The Importance of Dry
Dry dog food is a critical part of a canine diet. It contains the essential vitamins, minerals, and protein necessary for a dog to live a long and healthy life. Better food means fewer vet visits and better quality of life as well. It also means less feeding and less cleanup afterwards. How does your food compare? What food will you choose? Use the list below to help you answer these questions.
Understanding the Chart
By default, this chart is sorted by the highest quality foods being presented first, and then in descending order. Lines that are highlighted green are foods that we recommend as an organization. Lines that are highlighted red are foods that we highly advise steering clear from - and have banned internally from being used. If the food was found in a store local to the Quad Cities, it will indicate that the food is available in stores - otherwise, it is marked as available online.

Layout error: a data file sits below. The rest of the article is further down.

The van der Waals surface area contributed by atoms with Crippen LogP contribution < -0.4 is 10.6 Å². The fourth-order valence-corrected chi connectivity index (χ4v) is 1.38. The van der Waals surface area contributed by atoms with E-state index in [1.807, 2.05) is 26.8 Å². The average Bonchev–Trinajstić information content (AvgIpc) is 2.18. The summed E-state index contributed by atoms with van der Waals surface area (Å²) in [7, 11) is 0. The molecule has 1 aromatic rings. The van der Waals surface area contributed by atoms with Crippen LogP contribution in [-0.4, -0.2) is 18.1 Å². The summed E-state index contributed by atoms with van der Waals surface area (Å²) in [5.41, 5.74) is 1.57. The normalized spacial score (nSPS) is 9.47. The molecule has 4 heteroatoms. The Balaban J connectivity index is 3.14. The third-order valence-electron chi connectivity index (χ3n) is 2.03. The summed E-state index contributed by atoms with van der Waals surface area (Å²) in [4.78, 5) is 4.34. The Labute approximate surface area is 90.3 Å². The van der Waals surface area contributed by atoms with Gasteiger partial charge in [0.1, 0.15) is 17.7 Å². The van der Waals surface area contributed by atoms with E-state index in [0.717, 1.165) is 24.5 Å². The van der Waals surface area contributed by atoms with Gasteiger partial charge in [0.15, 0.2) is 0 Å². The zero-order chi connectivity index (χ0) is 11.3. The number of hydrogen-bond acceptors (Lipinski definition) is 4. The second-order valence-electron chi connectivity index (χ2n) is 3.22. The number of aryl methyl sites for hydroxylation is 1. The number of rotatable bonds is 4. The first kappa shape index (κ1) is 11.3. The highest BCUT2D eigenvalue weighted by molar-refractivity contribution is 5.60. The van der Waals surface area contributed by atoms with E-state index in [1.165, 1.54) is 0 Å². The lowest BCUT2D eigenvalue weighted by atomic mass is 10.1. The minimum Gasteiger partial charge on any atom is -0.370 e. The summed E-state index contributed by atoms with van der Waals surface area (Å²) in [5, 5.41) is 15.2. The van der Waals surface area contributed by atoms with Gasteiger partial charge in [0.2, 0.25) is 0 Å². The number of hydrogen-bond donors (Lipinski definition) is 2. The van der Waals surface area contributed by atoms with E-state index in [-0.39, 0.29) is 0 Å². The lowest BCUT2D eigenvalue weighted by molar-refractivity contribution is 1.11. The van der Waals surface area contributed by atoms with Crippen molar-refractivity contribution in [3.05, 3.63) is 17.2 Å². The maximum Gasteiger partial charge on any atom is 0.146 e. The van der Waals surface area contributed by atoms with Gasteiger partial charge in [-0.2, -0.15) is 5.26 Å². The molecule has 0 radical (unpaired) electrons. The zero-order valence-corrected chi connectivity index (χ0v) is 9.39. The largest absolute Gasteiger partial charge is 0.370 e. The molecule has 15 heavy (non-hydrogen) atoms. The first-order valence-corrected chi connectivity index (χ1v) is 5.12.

If you found your food ranks low, or is even in the red - here is an explanation. Food is rated on the quality of the ingredients used, along with the type of ingredients used. Other factors such as recalls, disease linked chemicals, or historical issues with pet wellness are also considered. In many instances, foods that are in the red have had a history of danger to the well being of animals. In the instance of lower ratings, this may be due to the use of cheap ingredients such as corn, wheat, soy, beets, by-products or fats.
Generic refers to a formula that is produced to cost the least on the end of the manufacturer. Natural refers to a formula that has less than 30% of any additives. Fusion refers to a formula that uses a hybrid mix of both Raw and Dry kibble. RX refers to a prescription based formula. Sensitive refers to the line's ability to be used for a dog with special needs, like skin or stomach issues. Limited refers to a reduced amount of mainline ingredients - useful for a sensitive stomach.